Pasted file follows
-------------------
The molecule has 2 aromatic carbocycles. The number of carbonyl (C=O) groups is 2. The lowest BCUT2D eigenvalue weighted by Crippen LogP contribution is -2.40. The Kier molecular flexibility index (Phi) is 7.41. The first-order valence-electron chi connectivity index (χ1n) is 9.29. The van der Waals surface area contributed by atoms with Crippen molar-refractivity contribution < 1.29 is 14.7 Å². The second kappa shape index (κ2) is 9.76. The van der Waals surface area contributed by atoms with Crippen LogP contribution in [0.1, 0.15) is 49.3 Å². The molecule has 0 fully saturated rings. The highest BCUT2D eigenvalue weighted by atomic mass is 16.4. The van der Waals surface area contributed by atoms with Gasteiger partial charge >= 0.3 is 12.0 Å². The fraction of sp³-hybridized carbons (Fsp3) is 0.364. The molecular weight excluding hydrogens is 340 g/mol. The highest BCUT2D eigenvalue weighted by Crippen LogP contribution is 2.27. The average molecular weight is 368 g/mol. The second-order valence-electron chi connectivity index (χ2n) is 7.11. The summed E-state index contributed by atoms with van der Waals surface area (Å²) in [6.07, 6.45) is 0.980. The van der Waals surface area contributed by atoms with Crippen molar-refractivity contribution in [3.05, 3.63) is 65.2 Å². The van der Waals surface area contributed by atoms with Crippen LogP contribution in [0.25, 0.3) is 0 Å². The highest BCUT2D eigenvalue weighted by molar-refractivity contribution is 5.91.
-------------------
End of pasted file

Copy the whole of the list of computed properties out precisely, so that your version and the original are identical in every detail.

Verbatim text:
The molecule has 2 aromatic carbocycles. The number of carbonyl (C=O) groups is 2. The lowest BCUT2D eigenvalue weighted by Crippen LogP contribution is -2.40. The Kier molecular flexibility index (Phi) is 7.41. The first-order valence-electron chi connectivity index (χ1n) is 9.29. The van der Waals surface area contributed by atoms with Crippen molar-refractivity contribution < 1.29 is 14.7 Å². The second kappa shape index (κ2) is 9.76. The van der Waals surface area contributed by atoms with Crippen LogP contribution in [0.1, 0.15) is 49.3 Å². The molecule has 0 fully saturated rings. The highest BCUT2D eigenvalue weighted by atomic mass is 16.4. The van der Waals surface area contributed by atoms with Gasteiger partial charge >= 0.3 is 12.0 Å². The fraction of sp³-hybridized carbons (Fsp3) is 0.364. The molecular weight excluding hydrogens is 340 g/mol. The highest BCUT2D eigenvalue weighted by Crippen LogP contribution is 2.27. The average molecular weight is 368 g/mol. The second-order valence-electron chi connectivity index (χ2n) is 7.11. The summed E-state index contributed by atoms with van der Waals surface area (Å²) in [6.07, 6.45) is 0.980. The van der Waals surface area contributed by atoms with Crippen molar-refractivity contribution in [3.05, 3.63) is 65.2 Å². The van der Waals surface area contributed by atoms with Crippen LogP contribution in [0.25, 0.3) is 0 Å². The highest BCUT2D eigenvalue weighted by molar-refractivity contribution is 5.91.